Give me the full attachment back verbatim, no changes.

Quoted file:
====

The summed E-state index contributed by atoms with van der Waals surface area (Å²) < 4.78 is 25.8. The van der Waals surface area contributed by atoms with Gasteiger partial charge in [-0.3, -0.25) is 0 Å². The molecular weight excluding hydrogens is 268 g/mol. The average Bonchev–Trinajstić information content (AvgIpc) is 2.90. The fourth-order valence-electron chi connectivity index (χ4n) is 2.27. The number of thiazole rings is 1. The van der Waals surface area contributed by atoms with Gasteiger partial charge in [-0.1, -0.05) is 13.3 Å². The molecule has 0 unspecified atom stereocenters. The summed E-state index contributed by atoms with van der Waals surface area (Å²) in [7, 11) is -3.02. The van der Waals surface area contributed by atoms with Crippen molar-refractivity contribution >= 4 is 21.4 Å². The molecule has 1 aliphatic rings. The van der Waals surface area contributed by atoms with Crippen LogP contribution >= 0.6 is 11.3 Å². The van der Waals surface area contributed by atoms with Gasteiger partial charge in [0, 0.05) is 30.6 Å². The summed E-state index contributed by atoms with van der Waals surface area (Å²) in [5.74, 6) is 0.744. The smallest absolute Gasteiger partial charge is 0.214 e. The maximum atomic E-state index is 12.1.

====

The summed E-state index contributed by atoms with van der Waals surface area (Å²) < 4.78 is 25.8. The van der Waals surface area contributed by atoms with Gasteiger partial charge in [-0.3, -0.25) is 0 Å². The molecular weight excluding hydrogens is 268 g/mol. The average Bonchev–Trinajstić information content (AvgIpc) is 2.90. The fourth-order valence-electron chi connectivity index (χ4n) is 2.27. The number of thiazole rings is 1. The van der Waals surface area contributed by atoms with Gasteiger partial charge in [-0.1, -0.05) is 13.3 Å². The molecule has 0 unspecified atom stereocenters. The summed E-state index contributed by atoms with van der Waals surface area (Å²) in [7, 11) is -3.02. The van der Waals surface area contributed by atoms with Crippen molar-refractivity contribution >= 4 is 21.4 Å². The molecule has 1 aliphatic rings. The van der Waals surface area contributed by atoms with Crippen LogP contribution >= 0.6 is 11.3 Å². The van der Waals surface area contributed by atoms with Gasteiger partial charge in [0, 0.05) is 30.6 Å². The summed E-state index contributed by atoms with van der Waals surface area (Å²) in [5.74, 6) is 0.744. The smallest absolute Gasteiger partial charge is 0.214 e. The maximum atomic E-state index is 12.1.